Do You Think You’re Just Like Sherlock Holmes? Then Try Solving These Mysteries.

The jury is still out on whether or not the Internet is ultimately a good or bad force for society. Due to the amount of information the Internet, almost anyone can find ANYTHING online. That means you can research your history paper, find cheats for a video game or even research the perfect murder. 

Thankfully, that also means that law enforcement and the like can use it to solve crimes… just not these ones:

1.) The Curious Case Of Ted Loseff’s Suicide.

Los Angeles man, Ted Loseff was found dead in his running car, a hose fed from the tailpipe to the window. To police, this seemed like a clear indication of suicide. Not so fast. Ted’s family quickly started seeing holes in this narrative. For one thing, Ted always parked out front, and never in the garage. Ted’s suicide note was found on shirt cardboard, even though his maid always used a hanger. The maid also claims that the outfit they found the man while purchased by Ted was never worn by him. Then there’s the matter of vomit on the ground that police believed to be from Ted’s dogs, but the maids insist the dogs were in the kennel that week. Police have since reopened the case as a murder, but no killer has been found.

2.) Lenny Dirickson’s Unfortunate Meeting.

On March 14, 1998, Lenny and his son he had with his wife he just recently divorced, Jared, were having breakfast about to start the day on Dirickson’s dairy farm when a mysterious stranger in a white truck pulled up to the driveway. Lenny came to greet the stranger and calmly returned to the house to tell Jared that he was going to go with him and return that afternoon. He never did.

3.) The Case Of The Golden Buddha.

In 1970, Roger Roxas and Albert Fuchigami from the Philippines decided to embark on a expedition after finding an actual treasure map given to Albert by his father, who was a who was an officer in the Japanese Army during World War II. Roger and Albert followed the map and after some digging came across a golden depiction of Buddha, weighing almost 2,000 pounds. Not only that, but a crack in the Buddha’s neck revealed that the statue was filled with diamonds. A day later Roxas’ house was raided and the Buddha stolen. Some believe it to remain in the palace of Ferdinand Marcos, the dictator that ruled the Philippines from 1965 until 1986.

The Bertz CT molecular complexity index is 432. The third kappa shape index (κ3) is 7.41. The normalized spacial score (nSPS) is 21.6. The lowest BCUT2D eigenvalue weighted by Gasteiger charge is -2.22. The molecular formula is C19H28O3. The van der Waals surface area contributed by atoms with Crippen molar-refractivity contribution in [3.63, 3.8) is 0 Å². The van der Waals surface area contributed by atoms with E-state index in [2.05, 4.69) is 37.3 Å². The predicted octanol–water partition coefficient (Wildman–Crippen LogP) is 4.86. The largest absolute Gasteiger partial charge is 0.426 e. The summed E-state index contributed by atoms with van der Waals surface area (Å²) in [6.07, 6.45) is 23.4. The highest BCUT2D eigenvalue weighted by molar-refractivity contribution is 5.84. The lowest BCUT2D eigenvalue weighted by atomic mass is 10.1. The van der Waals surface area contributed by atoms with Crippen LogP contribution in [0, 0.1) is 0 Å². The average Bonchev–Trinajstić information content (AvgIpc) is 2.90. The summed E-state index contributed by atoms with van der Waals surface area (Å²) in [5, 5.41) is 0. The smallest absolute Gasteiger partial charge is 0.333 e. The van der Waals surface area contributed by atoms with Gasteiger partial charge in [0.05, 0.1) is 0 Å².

4.) D.B Cooper: Pirate Of The Skies.

On November 21, 1971 a passenger bought a ticket for Northwest Airlines Flight 305 under the name of Dan Cooper. His one carry-on item: a briefcase with a bomb in it. Cooper hijacked the plane, threatening to blow it up if he did not receive $200,000, which he received, along with a parachute. Before the plane completed its Seattle to Mexico journey, Cooper jumped from the plane with the money and was never found. To this day it remains America’s only unsolved case of air piracy.

5.) The Mystery Of The Somerton Man.

A couple strolling the Somerton beach in Australia found a well dressed man dead on the sad. Curiously, all the labels on his clothes had been torn off and a page from “The Rubaiyat of Omar Khayyam”, a Persian book of poems was sewn to the lining of his coat. The paper also read “tamam shud”, which means “finished” in Persian. A couple months later, a book containing the rip of that exact page was found, along with a code, which has yet to be cracked to this day.

6.) The Tylenol Murders.

In 1982 in the Chicago area a girl woke up complaining about a cold so her parents gave her some Tylenol. She died. That same day, a mailman took Tylenol for his aching knees and died. His grieving brother and sister-in-law also died from the same bottle of Tylenol. The body count of the Tylenol Murders grew to seven and to this day, but no suspects have arisen.

So what is it Mr. Holmes? Do you have any suspects?

As it turns out, even with the help of the Internet and modern-day detectives, these crimes will most likely go unsolved. It’s sad, it’s strange and it’s downright scary. Lock your doors.

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